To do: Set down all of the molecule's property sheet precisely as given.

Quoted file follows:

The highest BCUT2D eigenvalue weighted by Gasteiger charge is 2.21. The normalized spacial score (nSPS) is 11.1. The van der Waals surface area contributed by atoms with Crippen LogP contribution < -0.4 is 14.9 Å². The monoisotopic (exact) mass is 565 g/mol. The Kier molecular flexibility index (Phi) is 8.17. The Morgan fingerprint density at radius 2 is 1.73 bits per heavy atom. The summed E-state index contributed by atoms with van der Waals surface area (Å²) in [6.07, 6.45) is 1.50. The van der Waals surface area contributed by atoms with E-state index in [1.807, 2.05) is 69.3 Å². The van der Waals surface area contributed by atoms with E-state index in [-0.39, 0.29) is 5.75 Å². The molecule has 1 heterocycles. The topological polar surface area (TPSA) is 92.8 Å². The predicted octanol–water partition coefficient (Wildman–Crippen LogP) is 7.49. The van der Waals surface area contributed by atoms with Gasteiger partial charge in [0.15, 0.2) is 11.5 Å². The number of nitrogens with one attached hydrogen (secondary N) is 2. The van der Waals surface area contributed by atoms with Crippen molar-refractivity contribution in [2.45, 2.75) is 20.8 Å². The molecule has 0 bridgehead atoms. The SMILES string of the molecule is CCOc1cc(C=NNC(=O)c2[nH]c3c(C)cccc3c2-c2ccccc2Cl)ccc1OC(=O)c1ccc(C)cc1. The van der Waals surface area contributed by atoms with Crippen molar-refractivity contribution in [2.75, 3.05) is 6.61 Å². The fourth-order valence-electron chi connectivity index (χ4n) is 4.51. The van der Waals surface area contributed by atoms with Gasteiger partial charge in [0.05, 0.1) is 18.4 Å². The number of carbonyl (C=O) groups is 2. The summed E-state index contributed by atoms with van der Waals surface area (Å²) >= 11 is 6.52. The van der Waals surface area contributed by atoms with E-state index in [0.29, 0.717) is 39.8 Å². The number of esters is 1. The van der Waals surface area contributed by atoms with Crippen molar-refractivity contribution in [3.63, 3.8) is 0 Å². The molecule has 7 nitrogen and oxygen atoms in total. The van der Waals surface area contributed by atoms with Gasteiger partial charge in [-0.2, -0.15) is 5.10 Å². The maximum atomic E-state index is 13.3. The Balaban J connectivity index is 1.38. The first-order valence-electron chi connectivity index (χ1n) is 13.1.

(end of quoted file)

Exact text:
The highest BCUT2D eigenvalue weighted by Gasteiger charge is 2.21. The normalized spacial score (nSPS) is 11.1. The van der Waals surface area contributed by atoms with Crippen LogP contribution < -0.4 is 14.9 Å². The monoisotopic (exact) mass is 565 g/mol. The Kier molecular flexibility index (Phi) is 8.17. The Morgan fingerprint density at radius 2 is 1.73 bits per heavy atom. The summed E-state index contributed by atoms with van der Waals surface area (Å²) in [6.07, 6.45) is 1.50. The van der Waals surface area contributed by atoms with E-state index in [1.807, 2.05) is 69.3 Å². The van der Waals surface area contributed by atoms with E-state index in [-0.39, 0.29) is 5.75 Å². The molecule has 1 heterocycles. The topological polar surface area (TPSA) is 92.8 Å². The predicted octanol–water partition coefficient (Wildman–Crippen LogP) is 7.49. The van der Waals surface area contributed by atoms with Gasteiger partial charge in [0.15, 0.2) is 11.5 Å². The number of nitrogens with one attached hydrogen (secondary N) is 2. The van der Waals surface area contributed by atoms with Crippen molar-refractivity contribution in [2.45, 2.75) is 20.8 Å². The molecule has 0 bridgehead atoms. The SMILES string of the molecule is CCOc1cc(C=NNC(=O)c2[nH]c3c(C)cccc3c2-c2ccccc2Cl)ccc1OC(=O)c1ccc(C)cc1. The van der Waals surface area contributed by atoms with Crippen molar-refractivity contribution in [2.75, 3.05) is 6.61 Å². The fourth-order valence-electron chi connectivity index (χ4n) is 4.51. The van der Waals surface area contributed by atoms with Gasteiger partial charge in [0.05, 0.1) is 18.4 Å². The number of carbonyl (C=O) groups is 2. The summed E-state index contributed by atoms with van der Waals surface area (Å²) >= 11 is 6.52. The van der Waals surface area contributed by atoms with E-state index in [0.29, 0.717) is 39.8 Å². The number of esters is 1. The van der Waals surface area contributed by atoms with Crippen molar-refractivity contribution in [3.63, 3.8) is 0 Å². The molecule has 7 nitrogen and oxygen atoms in total. The van der Waals surface area contributed by atoms with Gasteiger partial charge in [-0.2, -0.15) is 5.10 Å². The maximum atomic E-state index is 13.3. The Balaban J connectivity index is 1.38. The first-order valence-electron chi connectivity index (χ1n) is 13.1.